5. Self-actualization needs refer to maximizing an employee’s potential. When a person reaches the top of the pyramid, there is a feeling they are doing their best work, which increases motivation to continue to grow with their organization. Employees that reach this level feel a genuine sense of belonging.

The value of employee recognition in outsourcing

The value of employee recognition in outsourcing

Maslow is quoted as saying that business leaders “can set up work conditions so that peak experiences are more likely.” As a company, Vee Healthtek recognizes the value of recognizing employees for their hard work and dedication to our clients. At least once a month, formal reward and recognition ceremonies are held.

The notion of a positive work experience is part of Vee Healthtek’s culture. We understand and embrace what motivational theories have discovered; that it is possible to engage and inspire the workforce. Jobs are made better and more satisfying through recognition and praise. These principles, along with an ongoing investment by the company to achieve these values, creates a collective feeling of belonging to a work “community” that cares about its employees Our CEO, Chocko Valliappa, pictured above presenting an employee award, participates in these ceremonies as often as his schedule allows.

These ceremonies can also be held virtually, bringing the recognition to an even more personal level, as it allows our employees’ families to participate and share in the recognition activities.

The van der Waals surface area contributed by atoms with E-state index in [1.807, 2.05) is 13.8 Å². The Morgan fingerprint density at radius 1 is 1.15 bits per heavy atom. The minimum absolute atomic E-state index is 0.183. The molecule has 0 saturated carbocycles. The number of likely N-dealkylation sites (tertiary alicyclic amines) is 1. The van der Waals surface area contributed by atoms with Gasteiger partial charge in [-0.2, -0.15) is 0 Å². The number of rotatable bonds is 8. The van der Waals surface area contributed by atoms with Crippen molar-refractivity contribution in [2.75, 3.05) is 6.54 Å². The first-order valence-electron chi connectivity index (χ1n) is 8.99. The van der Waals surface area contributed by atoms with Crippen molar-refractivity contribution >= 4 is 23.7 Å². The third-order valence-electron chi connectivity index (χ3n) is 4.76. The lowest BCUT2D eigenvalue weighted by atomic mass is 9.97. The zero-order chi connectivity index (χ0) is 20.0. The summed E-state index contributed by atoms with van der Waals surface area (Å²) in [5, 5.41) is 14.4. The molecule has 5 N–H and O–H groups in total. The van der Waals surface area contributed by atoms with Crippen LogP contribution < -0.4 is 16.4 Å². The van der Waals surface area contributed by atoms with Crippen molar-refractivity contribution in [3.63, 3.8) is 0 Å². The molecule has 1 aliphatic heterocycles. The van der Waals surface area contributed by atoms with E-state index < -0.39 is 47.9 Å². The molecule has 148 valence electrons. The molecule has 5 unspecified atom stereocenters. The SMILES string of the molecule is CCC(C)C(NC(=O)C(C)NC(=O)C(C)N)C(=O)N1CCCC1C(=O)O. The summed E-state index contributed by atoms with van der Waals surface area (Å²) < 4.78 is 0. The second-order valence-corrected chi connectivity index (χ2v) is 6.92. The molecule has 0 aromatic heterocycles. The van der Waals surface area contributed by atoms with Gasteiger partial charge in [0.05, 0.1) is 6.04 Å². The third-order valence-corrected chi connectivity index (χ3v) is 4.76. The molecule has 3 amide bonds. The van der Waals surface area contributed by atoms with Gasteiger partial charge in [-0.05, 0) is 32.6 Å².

Nurturing the outsourcing relationship

Effective outsourcing relationships are nurtured in the same fashion as successful employee/ employer relationships. In an outsourcing arrangement, an employee’s leadership team is naturally expanded to include the client as the recipient of the services. Outsourcing employees are in a unique position as they have two leadership teams to please and from which to receive recognition, their employers and their clients.

It is interesting that in an outsourcing environment, service providers’ employees rarely receive feedback directly from the client. Satisfied clients eagerly share their appreciation and satisfaction with account management leads and, although it is thrilling to hear the kind words, the latent value of the accolades goes untapped. Imagine, instead, a scenario where the individuals performing the services for the client receive recognition for a job well done, not only from their employer but also from the client.

Fulfilling Maslow’s need for self-esteem

Organizations that outsource can also fulfill Maslow’s need for self-esteem by joining in on the recognition efforts of their outsourcing partner. This would mean that these employees, already being recognized by Vee Healthtek, would also be acknowledged by you, the client. One of our clients did just that. Understanding the importance of motivational theory and viewing Vee Healthtek as a valuable extension of their own team, the client traveled to India to meet the employees that perform their services and thanked them personally.

Returning to the United States and feeling even more connected to their Vee Healthtek’s team members, the client reached out to employees receiving awards during a given month with personalized congratulatory emails. Our Employee Connect Team reached out to the individuals that received the client notes: